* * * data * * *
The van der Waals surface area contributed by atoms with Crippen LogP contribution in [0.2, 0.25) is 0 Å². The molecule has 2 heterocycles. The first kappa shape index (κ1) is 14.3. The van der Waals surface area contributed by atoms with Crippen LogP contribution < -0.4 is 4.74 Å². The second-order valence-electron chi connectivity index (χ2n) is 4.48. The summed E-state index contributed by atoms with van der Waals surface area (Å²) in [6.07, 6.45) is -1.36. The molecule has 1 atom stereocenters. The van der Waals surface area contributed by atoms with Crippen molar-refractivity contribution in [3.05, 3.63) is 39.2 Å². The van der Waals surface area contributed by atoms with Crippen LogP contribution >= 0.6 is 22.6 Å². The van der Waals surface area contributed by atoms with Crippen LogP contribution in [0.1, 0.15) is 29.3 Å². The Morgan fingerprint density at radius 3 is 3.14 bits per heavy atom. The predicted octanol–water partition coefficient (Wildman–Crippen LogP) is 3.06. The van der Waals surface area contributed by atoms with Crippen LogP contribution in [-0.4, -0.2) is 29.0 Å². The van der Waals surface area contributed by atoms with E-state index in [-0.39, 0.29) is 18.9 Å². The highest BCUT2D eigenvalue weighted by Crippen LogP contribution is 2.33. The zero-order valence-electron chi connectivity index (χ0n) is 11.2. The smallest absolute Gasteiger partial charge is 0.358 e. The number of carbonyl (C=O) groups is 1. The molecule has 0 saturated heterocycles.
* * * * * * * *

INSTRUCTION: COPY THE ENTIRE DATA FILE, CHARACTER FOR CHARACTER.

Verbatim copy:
The van der Waals surface area contributed by atoms with Crippen LogP contribution in [0.2, 0.25) is 0 Å². The molecule has 2 heterocycles. The first kappa shape index (κ1) is 14.3. The van der Waals surface area contributed by atoms with Crippen LogP contribution < -0.4 is 4.74 Å². The second-order valence-electron chi connectivity index (χ2n) is 4.48. The summed E-state index contributed by atoms with van der Waals surface area (Å²) in [6.07, 6.45) is -1.36. The molecule has 1 atom stereocenters. The van der Waals surface area contributed by atoms with Crippen molar-refractivity contribution in [3.05, 3.63) is 39.2 Å². The van der Waals surface area contributed by atoms with Crippen LogP contribution >= 0.6 is 22.6 Å². The van der Waals surface area contributed by atoms with Crippen LogP contribution in [0.1, 0.15) is 29.3 Å². The Morgan fingerprint density at radius 3 is 3.14 bits per heavy atom. The predicted octanol–water partition coefficient (Wildman–Crippen LogP) is 3.06. The van der Waals surface area contributed by atoms with Crippen LogP contribution in [-0.4, -0.2) is 29.0 Å². The van der Waals surface area contributed by atoms with E-state index in [-0.39, 0.29) is 18.9 Å². The highest BCUT2D eigenvalue weighted by Crippen LogP contribution is 2.33. The zero-order valence-electron chi connectivity index (χ0n) is 11.2. The smallest absolute Gasteiger partial charge is 0.358 e. The number of carbonyl (C=O) groups is 1. The molecule has 0 saturated heterocycles.